Written for a 2011 symposium held at Florida State University, this essay melds the insights of civil recourse theory with recent historical scholarship to demonstrate that tort law was central to American legal practice and legal thought long before the Industrial Revolution. In fact, the tort notion of civil recourse set the terms on which this nation was founded. Quite self-consciously, Jefferson cast the Declaration of Independence in the language of civil recourse; the Declaration is our founding lawsuit. The inclusion of the Alien Tort Statute in the Judiciary Act of 1789 and the emergence of the nineteenth-century congressional practice of indemnifying officials for their tort liabilities further demonstrate our early embrace of the core tort notion that government bears a responsibility to provide citizens with law for the recourse of wrongs.
Friday, June 8, 2012
Plaintiffs have filed a master complaint in the MDL concerning the NFL concussion litigation. The complaint was filed in the U.S. District Court for the Eastern District of Pennsylvania, and consolidates 86 suits involving 2,300 retired players.
Update: BBC News also has coverage.
Thursday, June 7, 2012
John Goldberg & Ben Zipursky respond to critics from last year's Florida State symposium on civil recourse theory in Civil Recourse Revisited. The abstract provides:
This essay responds to the extensive and thoughtful commentary on civil recourse theory provided by Curtis Bridgeman, Julian and Stephen Darwall, John Gardner, Andrew Gold, Scott Hershovitz, Gabe Mendlow, Nathan Oman, Arthur Ripstein, Anthony Sebok, Emily Sherwin, Jason Solomon, and Ernest Weinrib, all of whom participated in a 2011 symposium at Florida State University School of Law that was devoted to the subject. In it, we defend civil recourse theory against corrective justice theory and (following our own, independent contributions to the symposium) further develop our critiques of that theory. Against methodological criticisms, we maintain that civil recourse theory is an interpretive theory that has both explanatory and normative power. Finally, we briefly tease out some of the implications of civil recourse theory for private law beyond torts (contract law, in particular), and for the philosophical analysis of concepts such as accountability and responsibility.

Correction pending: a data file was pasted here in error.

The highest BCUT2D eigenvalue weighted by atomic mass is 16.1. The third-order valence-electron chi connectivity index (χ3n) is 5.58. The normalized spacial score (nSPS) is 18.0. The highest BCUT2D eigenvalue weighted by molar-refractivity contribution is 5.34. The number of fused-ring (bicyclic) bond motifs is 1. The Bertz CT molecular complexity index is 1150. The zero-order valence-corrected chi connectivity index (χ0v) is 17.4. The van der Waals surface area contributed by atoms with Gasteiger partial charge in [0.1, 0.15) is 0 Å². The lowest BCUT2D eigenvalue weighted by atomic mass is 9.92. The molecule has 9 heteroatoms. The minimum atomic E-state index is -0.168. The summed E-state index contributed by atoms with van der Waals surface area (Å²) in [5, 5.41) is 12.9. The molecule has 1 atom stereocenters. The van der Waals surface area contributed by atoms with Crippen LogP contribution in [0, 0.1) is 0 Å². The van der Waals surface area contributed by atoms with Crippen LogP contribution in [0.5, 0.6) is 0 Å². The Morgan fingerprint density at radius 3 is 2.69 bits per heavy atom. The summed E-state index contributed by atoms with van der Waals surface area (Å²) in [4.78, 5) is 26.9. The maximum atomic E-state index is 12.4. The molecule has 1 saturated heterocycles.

Wednesday, June 6, 2012
Tuesday, June 5, 2012
Top 10 Downloads for all papers announced in the last 60 days:
|1||297||The Empirical Effects of Tort Reform
Cornell University - School of Law,
Date posted to database: April 2, 2012
Last Revised: May 15, 2012
|2||163||Statutes in Common Law Courts
Jeffrey A. Pojanowski,
Notre Dame Law School,
Date posted to database: March 19, 2012
Last Revised: March 28, 2012
|3||148||Does Tort Reform Affect Physician Supply? Evidence from Texas
David A. Hyman, Charles Silver, Bernard S. Black,
University of Illinois at Urbana-Champaign - College of Law, University of Texas at Austin - School of Law, Northwestern University - School of Law,
Date posted to database: April 30, 2012
Last Revised: May 15, 2012
|4||139||Outsourcing Regulation: How Insurance Reduces Moral Hazard
Omri Ben-Shahar, Kyle D. Logue,
University of Chicago Law School, University of Michigan Law School,
Date posted to database: April 11, 2012
Last Revised: May 22, 2012
|5||124||The Law and Economics of Insurance Law - A Primer
University of Texas at Austin - School of Law,
Date posted to database: April 26, 2011
Last Revised: May 3, 2012
|6||107||Irrevocability of Special Needs Trusts: The Tangled Web that is Woven When English Feudal Law is Imported into Modern Determinations of Medicaid Eligibility
Mary F. Radford, Clarissa Bryan,
Georgia State University - College of Law, Georgia State University - College of Law,
Date posted to database: April 9, 2012
Last Revised: April 9, 2012
|7||75||Unwarranted Presumptions: Common Law, Injury, and Presumed Damages for Constitutional Torts
Ruth Sarah Lee,
Harvard Law School,
Date posted to database: April 7, 2012
Last Revised: April 7, 2012
|8||73||State Law, the Westfall Act, and the Nature of the Bivens Question after Minneci v. Pollard
Carlos Manuel Vazquez, Stephen I. Vladeck,
Georgetown University Law Center, American University - Washington College of Law,
Date posted to database: April 12, 2012
Last Revised: May 9, 2012
|9||71||Toward a Bankruptcy Model for Non-Class Aggregate Litigation
Troy A. McKenzie,
New York University School of Law,
Date posted to database: April 5, 2012
Last Revised: April 13, 2012
|10||67||Does Product Liability Make Us Safer?
W. Kip Viscusi,
Vanderbilt University - Law School,
Date posted to database: April 5, 2012
Last Revised: May 29, 2012